Children

High-risk factors for congenital hearing loss include a family history of congenital hearing loss or delayed-onset sensory hearing loss of childhood, physical findings (birthweight less than 1,500 grams, craniofacial anomalies, the variable physical signs of Waardenburg’s syndrome), and maternal prenatal infections (cytomegalovirus, syphilis, rubella, herpes).

Prelingual deafness can also arise from severe vital function depression at birth when Apgar scores are in the 0 to 3 range at five minutes. Hyperbilirubinemia severe enough to require exchange transfusion; treatment of postnatal infection with ototoxic drugs, such as gentamicin, tobramycin, kanamycin, and streptomycin; systemic infections including meningitis, congenital syphilis, mumps, and measles all can result in bilateral profound deafness. Closed head trauma and neurodegenerative diseases including Tay-Sachs disease, neurofibromatosis, Gaucher’s disease, Niemann-Pick disease, and myoclonic epilepsy are rare additional etiologies of deafness that manifest themselves in childhood.

Genetic causes for prelingual and postlingual deafness are thought to account for 50 percent of the sensorineural hearing loss in childhood. The remainder are either environmental (about 25 percent) or sporadic idiopathic (about 25 percent). Genetic hearing loss can be congenital or delayed, progressive or stable, unilateral or bilateral, syndromic or nonsyndromic. The majority of genetic hearing losses are thought to be recessive (about 75 percent); 20 percent are attributable to dominant genes and a small percentage are X-linked disorders. Autosomal dominant disorders include Waardenburg’s syndrome (20 percent associated with hearing loss); Stickler’s syndrome (sensorineural or mixed hearing loss, 15 percent); branchiootorenal syndrome; Treacher Collins syndrome (sensorineural or mixed hearing loss); neurofibromatosis II; and dominant progressive hearing loss. Autosomal recessive disorders associated with sensorineural hearing loss are Pendred’s syndrome, Usher syndrome, and Jervell and Lange-Nielsen syndrome. Sex-linked syndromes associated with sensorineural hearing loss are Norie’s syndrome, otopalatodigital syndrome, Wildervaank’s syndrome, and Alport’s syndrome. Most hereditary hearing loss in early childhood is “nonsyndromic,” that is, there are no other apparent abnormalities. While mutations in any of dozens of genes can cause hearing loss, a gene that controls the production of a protein called connexin 26 is responsible for a large proportion of such cases, with studies on various populations reporting differing prevalences (Dahl et al., 2001; Erbe, Harris, Runge-Samuelson, Flanary, and Wackym, 2004; Gurtler et al., 2003; Nance, 2003).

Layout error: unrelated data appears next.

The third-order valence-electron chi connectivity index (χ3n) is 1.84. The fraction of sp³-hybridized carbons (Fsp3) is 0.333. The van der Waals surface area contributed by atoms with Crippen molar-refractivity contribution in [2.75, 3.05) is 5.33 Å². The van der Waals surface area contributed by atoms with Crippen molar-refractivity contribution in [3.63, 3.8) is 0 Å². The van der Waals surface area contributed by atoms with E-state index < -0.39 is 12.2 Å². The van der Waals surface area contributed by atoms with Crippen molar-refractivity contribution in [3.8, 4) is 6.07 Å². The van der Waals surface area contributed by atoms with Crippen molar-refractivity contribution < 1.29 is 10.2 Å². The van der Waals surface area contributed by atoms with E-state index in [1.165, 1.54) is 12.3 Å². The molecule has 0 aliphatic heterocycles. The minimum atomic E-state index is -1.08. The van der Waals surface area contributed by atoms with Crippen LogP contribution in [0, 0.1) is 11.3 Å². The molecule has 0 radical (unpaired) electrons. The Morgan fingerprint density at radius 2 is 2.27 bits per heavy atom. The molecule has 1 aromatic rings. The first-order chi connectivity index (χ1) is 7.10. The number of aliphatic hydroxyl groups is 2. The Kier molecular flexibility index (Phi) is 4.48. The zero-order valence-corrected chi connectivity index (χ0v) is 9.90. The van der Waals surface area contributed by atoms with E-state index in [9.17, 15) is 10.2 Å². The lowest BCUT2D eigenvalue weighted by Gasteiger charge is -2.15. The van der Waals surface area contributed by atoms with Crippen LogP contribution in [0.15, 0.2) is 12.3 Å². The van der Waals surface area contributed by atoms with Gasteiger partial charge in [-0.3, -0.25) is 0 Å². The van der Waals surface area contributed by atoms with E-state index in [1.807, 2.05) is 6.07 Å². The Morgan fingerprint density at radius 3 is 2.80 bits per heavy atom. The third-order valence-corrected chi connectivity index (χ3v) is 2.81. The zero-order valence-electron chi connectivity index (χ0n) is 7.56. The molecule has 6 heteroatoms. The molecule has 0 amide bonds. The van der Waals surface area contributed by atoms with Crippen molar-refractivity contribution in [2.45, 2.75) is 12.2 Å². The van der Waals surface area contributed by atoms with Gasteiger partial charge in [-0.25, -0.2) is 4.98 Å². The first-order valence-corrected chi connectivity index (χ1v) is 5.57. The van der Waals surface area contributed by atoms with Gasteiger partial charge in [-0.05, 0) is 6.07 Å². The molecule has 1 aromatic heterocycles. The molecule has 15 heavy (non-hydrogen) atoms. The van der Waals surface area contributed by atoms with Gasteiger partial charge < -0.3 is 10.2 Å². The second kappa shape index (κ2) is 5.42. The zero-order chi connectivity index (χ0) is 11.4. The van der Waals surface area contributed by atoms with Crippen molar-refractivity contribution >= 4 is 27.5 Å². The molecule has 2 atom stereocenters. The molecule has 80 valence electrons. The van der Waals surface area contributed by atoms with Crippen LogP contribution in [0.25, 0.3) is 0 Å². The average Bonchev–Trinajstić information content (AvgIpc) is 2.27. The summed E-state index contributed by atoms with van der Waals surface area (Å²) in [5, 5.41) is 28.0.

Recently a condition termed “auditory neuropathy” (Starr, Picton, Sininger, Hood, and Berlin, 1996) has been identified in individuals with severe to profound hearing loss. Patients with this condition typically



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